In the US, we have the phrase ‘waving a flag and kissing a baby’ for somebody who plays to the gallery. And this is exactly what George Monbiot has done in his Guardian rant against academic publishing houses. Running neck-and-neck with the various teaching quality assurances and research assessment exercises we routinely undergo in the UK, publishers must lead the academic hate list. And while I don’t wish to defend – or even explain – the sort of profit margins that Monbiot cites, I do want to defend publishers as an important counterbalance to the inherently conservative character of such time-honoured academic institutions as peer review.
For his own part, Monbiot appears to be a blind believer in the value of peer review. Indeed, his article appears to have been triggered by the costs to his readers who want to check whether the peer-reviewed research he cites in his articles says what he claims it does. This suggests that if Monbiot’s readers trusted him more, he probably wouldn’t have been moved to rail against publishers in the first place. But I digress.
No one doubts that commercial publishers are in the business of making money. But the way they make money is by doing something that academics value but that they would not do for themselves, left to their own devices. What I mean is captured in two words: ‘innovation’ and ‘extension’.
Innovation: Peer review processes are about insuring the quality of knowledge, which is ultimately a backward-looking exercise — i.e. do the results follow from what is presented as evidence and what we already know? In contrast, innovation is about risk-taking, i.e. arguing that if you suspend or replace some of the old assumptions, you get more interesting results. This is classic entrepreneurship (a la Schumpeter) and publishers are always on the lookout for people who can write books and edit journals that will reconfigure the knowledge system in such innovative ways, resulting in new income streams. The success of cultural studies and gender studies in the 1980s was due more to visionary commissioning editors than the then-dominant academic gatekeepers. I speak from experience. Towards the end of that period, I founded a journal, Social Epistemology — still in existence after 25 years — that depended on just such an editor, since I had proposed the new journal while waiting to defend my Ph.D. (i.e. as someone with hardly any academic status).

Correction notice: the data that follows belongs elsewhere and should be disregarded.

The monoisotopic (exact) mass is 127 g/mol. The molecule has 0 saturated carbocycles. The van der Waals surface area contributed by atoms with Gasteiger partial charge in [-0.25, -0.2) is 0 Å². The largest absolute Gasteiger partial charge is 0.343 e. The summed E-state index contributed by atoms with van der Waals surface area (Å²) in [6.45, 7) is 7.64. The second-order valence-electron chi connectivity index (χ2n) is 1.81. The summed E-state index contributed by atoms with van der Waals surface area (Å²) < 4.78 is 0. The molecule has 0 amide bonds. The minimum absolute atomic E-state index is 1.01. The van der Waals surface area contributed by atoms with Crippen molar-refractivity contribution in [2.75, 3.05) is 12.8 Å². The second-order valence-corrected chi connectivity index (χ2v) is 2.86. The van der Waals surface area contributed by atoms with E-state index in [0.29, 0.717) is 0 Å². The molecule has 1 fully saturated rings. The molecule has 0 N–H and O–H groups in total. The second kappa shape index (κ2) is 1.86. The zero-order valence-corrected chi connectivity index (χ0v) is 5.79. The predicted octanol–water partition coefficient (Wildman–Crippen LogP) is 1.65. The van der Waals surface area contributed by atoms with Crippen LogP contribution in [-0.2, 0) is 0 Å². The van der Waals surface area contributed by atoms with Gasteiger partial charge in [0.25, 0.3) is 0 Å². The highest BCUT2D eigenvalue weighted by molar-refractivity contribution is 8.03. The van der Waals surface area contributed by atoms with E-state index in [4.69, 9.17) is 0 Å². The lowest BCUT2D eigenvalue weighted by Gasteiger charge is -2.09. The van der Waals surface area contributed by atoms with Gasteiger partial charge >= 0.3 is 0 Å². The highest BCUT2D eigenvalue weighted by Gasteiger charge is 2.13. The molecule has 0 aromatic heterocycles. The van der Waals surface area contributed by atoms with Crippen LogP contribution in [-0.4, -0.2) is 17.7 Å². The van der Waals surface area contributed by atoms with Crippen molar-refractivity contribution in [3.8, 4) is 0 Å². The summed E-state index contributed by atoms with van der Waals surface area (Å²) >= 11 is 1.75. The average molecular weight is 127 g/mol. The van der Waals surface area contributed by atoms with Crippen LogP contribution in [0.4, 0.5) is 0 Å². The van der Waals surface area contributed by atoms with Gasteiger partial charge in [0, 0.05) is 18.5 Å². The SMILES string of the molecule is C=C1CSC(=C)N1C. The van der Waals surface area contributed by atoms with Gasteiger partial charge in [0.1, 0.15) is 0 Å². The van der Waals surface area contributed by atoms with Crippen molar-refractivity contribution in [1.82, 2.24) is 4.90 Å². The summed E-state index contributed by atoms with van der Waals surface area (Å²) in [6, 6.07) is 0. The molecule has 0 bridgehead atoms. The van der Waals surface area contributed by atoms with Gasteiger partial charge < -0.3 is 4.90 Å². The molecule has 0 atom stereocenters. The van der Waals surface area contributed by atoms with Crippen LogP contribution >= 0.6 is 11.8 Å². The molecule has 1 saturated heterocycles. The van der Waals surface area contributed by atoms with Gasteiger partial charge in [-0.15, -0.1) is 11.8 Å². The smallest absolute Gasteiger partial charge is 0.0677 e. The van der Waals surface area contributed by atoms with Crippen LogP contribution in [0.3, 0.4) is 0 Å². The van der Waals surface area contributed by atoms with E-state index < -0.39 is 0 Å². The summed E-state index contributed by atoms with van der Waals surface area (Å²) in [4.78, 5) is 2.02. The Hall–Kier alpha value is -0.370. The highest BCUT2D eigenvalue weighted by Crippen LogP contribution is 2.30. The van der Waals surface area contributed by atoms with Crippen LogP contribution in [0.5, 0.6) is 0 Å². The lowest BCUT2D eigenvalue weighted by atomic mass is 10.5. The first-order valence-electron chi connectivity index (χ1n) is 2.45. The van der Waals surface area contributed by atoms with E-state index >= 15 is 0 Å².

Extension: Publishers, not academics, drive the textbook market. It seems that if academics had their way, textbooks would be abolished altogether as failing to contribute to how either teaching or research are assessed. Yet, textbooks remain very important symbols of the integration of teaching and research that is supposed to distinguish academic life from other forms of knowledge production. They are the most convincing indicator that academics produce a body of knowledge that a larger public should find out about. While it is fashionable to mock Anthony Giddens for having spent his career as a glorified sociology textbook writer, nevertheless that skill made it easy for him to speak to larger publics, thereby demonstrating the relevance of sociology. Indeed, I wonder had commercial publishing not played such a large role in steering the course of British sociology, would a public figure like Giddens have ever emerged, given the relatively parochial character of the discipline as it is institutionalised in this country.
Once again, I do not mean to justify Elsevier’s profits. But simply letting academics self-organize their knowledge flows is no panacea. Publishers provide an important counterbalance.